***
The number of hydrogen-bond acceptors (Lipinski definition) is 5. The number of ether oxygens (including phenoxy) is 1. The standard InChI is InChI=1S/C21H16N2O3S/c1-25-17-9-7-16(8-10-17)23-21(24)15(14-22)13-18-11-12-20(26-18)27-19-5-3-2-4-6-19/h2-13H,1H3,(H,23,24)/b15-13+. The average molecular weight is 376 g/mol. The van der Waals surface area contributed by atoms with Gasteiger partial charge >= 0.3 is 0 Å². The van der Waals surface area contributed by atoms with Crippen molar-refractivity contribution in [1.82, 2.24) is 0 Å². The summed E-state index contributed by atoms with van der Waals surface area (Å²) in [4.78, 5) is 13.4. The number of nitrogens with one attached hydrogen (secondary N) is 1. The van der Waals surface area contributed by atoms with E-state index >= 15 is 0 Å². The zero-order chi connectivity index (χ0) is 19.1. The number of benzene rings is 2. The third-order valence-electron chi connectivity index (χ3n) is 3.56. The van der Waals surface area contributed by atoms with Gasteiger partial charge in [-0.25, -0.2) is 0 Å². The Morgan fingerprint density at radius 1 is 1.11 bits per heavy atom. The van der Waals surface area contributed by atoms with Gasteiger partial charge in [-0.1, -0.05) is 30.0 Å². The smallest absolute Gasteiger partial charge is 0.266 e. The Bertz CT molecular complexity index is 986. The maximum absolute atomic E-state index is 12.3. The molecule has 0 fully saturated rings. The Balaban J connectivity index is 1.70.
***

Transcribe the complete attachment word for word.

The number of hydrogen-bond acceptors (Lipinski definition) is 5. The number of ether oxygens (including phenoxy) is 1. The standard InChI is InChI=1S/C21H16N2O3S/c1-25-17-9-7-16(8-10-17)23-21(24)15(14-22)13-18-11-12-20(26-18)27-19-5-3-2-4-6-19/h2-13H,1H3,(H,23,24)/b15-13+. The average molecular weight is 376 g/mol. The van der Waals surface area contributed by atoms with Gasteiger partial charge >= 0.3 is 0 Å². The van der Waals surface area contributed by atoms with Crippen molar-refractivity contribution in [1.82, 2.24) is 0 Å². The summed E-state index contributed by atoms with van der Waals surface area (Å²) in [4.78, 5) is 13.4. The number of nitrogens with one attached hydrogen (secondary N) is 1. The van der Waals surface area contributed by atoms with E-state index >= 15 is 0 Å². The zero-order chi connectivity index (χ0) is 19.1. The number of benzene rings is 2. The third-order valence-electron chi connectivity index (χ3n) is 3.56. The van der Waals surface area contributed by atoms with Gasteiger partial charge in [-0.25, -0.2) is 0 Å². The Morgan fingerprint density at radius 1 is 1.11 bits per heavy atom. The van der Waals surface area contributed by atoms with Gasteiger partial charge in [-0.1, -0.05) is 30.0 Å². The smallest absolute Gasteiger partial charge is 0.266 e. The Bertz CT molecular complexity index is 986. The maximum absolute atomic E-state index is 12.3. The molecule has 0 fully saturated rings. The Balaban J connectivity index is 1.70.